When Your Feet Can’t Touch The Ground: My Damp Flat and Feeling Misplaced
Before I continue I just want to clarify that this is not a blog post for me to complain about my flat.
I am well aware that a twenty-something living with friends in a damp, mouldy Ponsonby/Grey Lynn villa and having an intimate relationship with her dehumidifier is almost a rite of passage and the price we pay for living in one of the coolest, most sought-after, café-snobbing suburbs Auckland has to offer.
Trust me, I get it.
But when this badge of honour became a little too real recently, and my future of living in the flat became unclear, it affected me more than I thought it would.
To cut a long story short essentially what happened was that over the course of about four weeks our flat went from being a classic Ponsonby villa with condensation on the windows to what can only be described as a fish bowl with levels of mould I’d rather not even discuss. And after ignoring it for almost a month my flatmates and I found ourselves spending less time at the flat and more at friends, boyfriends and parents’ places. There were less clothes hanging in wardrobes and more in boots of cars and overnight bags. It was like we subconsciously knew we might have to move out imminently but didn’t want to admit it; the flat felt unliveable and suddenly I felt unsettled and misplaced.
I wasn’t anxious because my flat was looking less like a chic boudoir and more like the boys flats in Dunedin I had spent the better part of four years avoiding unless intoxicated, but because I realised I’d already moved on permanently from the home I’d grown up in and now the home I was currently living in as a means to assert my independence might be slipping away too. I had overnight bags at all these different places and all I wanted was to stop floating between them.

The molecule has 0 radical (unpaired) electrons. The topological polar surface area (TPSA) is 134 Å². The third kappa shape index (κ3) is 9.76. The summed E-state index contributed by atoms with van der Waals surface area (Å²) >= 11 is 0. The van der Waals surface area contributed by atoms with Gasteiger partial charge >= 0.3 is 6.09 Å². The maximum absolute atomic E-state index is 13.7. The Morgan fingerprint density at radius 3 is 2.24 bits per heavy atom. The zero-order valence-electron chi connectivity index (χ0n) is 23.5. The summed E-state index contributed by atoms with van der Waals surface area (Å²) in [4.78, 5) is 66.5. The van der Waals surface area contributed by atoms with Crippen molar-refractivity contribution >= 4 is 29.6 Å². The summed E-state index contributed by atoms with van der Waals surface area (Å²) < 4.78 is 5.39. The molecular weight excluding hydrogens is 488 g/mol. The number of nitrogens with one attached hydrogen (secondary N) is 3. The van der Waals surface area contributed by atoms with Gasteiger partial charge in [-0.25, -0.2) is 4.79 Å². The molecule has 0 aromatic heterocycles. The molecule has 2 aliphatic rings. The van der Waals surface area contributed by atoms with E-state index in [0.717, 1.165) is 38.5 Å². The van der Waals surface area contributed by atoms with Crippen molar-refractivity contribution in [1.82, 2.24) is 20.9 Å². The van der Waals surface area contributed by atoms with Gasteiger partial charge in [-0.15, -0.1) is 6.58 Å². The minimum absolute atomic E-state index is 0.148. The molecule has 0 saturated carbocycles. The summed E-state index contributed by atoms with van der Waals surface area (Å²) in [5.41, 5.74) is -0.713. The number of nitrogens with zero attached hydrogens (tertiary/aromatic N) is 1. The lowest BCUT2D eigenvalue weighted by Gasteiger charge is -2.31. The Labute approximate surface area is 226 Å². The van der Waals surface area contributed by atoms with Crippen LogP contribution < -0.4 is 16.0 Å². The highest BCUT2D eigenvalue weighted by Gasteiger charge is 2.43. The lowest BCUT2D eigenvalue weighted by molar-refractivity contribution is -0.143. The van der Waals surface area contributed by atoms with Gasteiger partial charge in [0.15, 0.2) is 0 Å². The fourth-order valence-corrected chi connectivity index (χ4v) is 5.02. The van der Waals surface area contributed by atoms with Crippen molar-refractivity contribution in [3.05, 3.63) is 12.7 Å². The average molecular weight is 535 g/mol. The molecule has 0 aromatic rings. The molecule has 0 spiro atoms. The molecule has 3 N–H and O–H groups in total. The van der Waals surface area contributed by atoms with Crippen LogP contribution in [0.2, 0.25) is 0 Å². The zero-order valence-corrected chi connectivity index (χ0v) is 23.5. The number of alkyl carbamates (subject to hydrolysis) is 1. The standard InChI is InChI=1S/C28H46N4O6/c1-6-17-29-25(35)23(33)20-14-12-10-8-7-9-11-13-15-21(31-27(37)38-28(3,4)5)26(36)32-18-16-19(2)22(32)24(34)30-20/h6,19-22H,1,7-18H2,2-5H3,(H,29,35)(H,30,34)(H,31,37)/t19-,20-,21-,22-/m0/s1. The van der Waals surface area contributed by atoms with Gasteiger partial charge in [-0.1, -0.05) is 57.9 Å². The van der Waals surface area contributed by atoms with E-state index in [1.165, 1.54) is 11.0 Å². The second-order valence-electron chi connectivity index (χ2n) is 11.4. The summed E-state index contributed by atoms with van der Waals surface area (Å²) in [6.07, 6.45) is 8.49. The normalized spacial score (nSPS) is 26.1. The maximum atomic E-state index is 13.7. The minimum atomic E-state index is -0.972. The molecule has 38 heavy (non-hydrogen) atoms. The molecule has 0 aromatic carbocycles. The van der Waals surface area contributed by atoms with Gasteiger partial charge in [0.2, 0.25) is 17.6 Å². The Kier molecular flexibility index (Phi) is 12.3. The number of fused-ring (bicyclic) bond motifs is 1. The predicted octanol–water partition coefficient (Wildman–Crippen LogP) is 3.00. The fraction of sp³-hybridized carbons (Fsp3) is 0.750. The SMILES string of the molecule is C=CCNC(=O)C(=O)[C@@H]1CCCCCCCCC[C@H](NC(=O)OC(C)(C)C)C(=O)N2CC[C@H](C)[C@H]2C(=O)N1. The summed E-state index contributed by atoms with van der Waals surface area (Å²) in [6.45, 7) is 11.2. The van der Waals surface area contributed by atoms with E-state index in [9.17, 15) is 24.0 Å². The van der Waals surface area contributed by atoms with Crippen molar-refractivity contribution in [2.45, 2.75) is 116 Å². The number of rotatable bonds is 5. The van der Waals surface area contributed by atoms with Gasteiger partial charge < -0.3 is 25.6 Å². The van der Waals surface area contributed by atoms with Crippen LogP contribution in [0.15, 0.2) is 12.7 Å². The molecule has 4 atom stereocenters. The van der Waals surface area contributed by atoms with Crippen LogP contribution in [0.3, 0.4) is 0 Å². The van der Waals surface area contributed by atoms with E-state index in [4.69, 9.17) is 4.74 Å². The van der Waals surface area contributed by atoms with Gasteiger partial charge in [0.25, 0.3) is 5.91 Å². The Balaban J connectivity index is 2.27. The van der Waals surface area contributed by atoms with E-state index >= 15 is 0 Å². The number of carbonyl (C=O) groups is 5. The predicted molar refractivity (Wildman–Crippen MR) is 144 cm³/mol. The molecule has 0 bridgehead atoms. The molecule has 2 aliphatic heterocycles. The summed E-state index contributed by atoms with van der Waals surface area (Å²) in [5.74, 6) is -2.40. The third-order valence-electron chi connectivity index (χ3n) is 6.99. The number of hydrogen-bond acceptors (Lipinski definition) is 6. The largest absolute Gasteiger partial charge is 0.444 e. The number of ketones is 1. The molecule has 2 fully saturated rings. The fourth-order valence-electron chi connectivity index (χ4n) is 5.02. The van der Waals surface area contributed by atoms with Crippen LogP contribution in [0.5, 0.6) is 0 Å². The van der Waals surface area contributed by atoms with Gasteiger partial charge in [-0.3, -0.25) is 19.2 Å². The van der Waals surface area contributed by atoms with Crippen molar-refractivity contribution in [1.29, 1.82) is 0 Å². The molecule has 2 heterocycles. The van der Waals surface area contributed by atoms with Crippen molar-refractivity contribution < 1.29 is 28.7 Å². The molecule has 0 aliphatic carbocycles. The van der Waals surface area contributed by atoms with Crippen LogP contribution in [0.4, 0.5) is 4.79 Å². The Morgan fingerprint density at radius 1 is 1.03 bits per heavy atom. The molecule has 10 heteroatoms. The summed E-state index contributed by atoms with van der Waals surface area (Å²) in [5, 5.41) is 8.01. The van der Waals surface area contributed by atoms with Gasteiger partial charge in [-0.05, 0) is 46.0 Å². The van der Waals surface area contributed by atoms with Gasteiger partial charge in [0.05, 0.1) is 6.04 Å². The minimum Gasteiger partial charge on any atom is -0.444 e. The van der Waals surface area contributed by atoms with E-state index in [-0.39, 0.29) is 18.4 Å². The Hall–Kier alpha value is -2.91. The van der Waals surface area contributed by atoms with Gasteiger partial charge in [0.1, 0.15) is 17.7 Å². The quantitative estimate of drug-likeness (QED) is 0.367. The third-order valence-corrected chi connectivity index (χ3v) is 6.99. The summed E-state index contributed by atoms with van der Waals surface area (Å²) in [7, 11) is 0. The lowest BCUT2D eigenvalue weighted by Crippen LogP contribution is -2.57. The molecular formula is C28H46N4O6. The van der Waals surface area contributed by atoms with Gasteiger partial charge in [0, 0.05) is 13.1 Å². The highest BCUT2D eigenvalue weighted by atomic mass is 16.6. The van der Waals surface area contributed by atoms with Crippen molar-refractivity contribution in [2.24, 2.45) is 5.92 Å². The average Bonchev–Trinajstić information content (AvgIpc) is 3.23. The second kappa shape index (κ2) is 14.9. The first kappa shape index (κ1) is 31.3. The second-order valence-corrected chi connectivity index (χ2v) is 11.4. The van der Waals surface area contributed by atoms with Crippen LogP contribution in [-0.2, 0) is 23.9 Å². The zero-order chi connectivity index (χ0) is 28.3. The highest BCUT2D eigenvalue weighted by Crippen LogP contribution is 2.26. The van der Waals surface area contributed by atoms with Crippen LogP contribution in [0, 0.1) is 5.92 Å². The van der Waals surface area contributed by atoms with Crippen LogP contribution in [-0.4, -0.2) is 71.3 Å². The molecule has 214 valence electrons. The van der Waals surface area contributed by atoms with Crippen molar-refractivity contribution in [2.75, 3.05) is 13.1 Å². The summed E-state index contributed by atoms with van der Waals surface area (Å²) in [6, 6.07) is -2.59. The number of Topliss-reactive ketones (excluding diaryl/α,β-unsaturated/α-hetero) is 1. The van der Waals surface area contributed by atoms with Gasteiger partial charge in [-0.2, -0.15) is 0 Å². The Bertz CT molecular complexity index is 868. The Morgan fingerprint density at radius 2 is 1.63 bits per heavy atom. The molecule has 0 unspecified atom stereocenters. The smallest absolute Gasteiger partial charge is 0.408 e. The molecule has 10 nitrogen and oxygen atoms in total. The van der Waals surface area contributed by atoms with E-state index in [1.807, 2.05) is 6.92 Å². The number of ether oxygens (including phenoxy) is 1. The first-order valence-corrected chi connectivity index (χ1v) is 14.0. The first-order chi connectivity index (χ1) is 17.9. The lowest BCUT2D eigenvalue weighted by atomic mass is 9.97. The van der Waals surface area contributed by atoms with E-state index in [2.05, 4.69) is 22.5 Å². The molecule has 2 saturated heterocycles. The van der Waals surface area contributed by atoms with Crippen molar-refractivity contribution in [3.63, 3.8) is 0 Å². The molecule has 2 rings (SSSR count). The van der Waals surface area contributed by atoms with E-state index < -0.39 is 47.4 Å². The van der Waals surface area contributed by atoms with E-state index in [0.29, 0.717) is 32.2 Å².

As with most dramatic episodes of adulthood, the problem eventually remedied itself. Our landlord hired a plumber who found a burst pipe under the house that had basically created a swimming pool in our insulation. And after some stellar handy work from an array of tradesmen including a professional mould cleaner armed with ceiling bleach, we are now back in the flat and the overnight bags have been stowed away. But to be honest, we still feel in a state of flux. Knowing that we will probably have to leave the flat for good sooner rather than later.
So is this just another stage of adulthood? When you’ve moved on from the four walls you grew up in but haven’t figured out where to go next so you just float from place to place until somewhere sticks? Or is it a flaw that we need a physical home in order to feel “at home”? Maybe we should feel comfortable enough within ourselves and settled on the inside so that no matter where we are in the world we feel at home…
I don’t know what the answer is but I’ll keep you posted.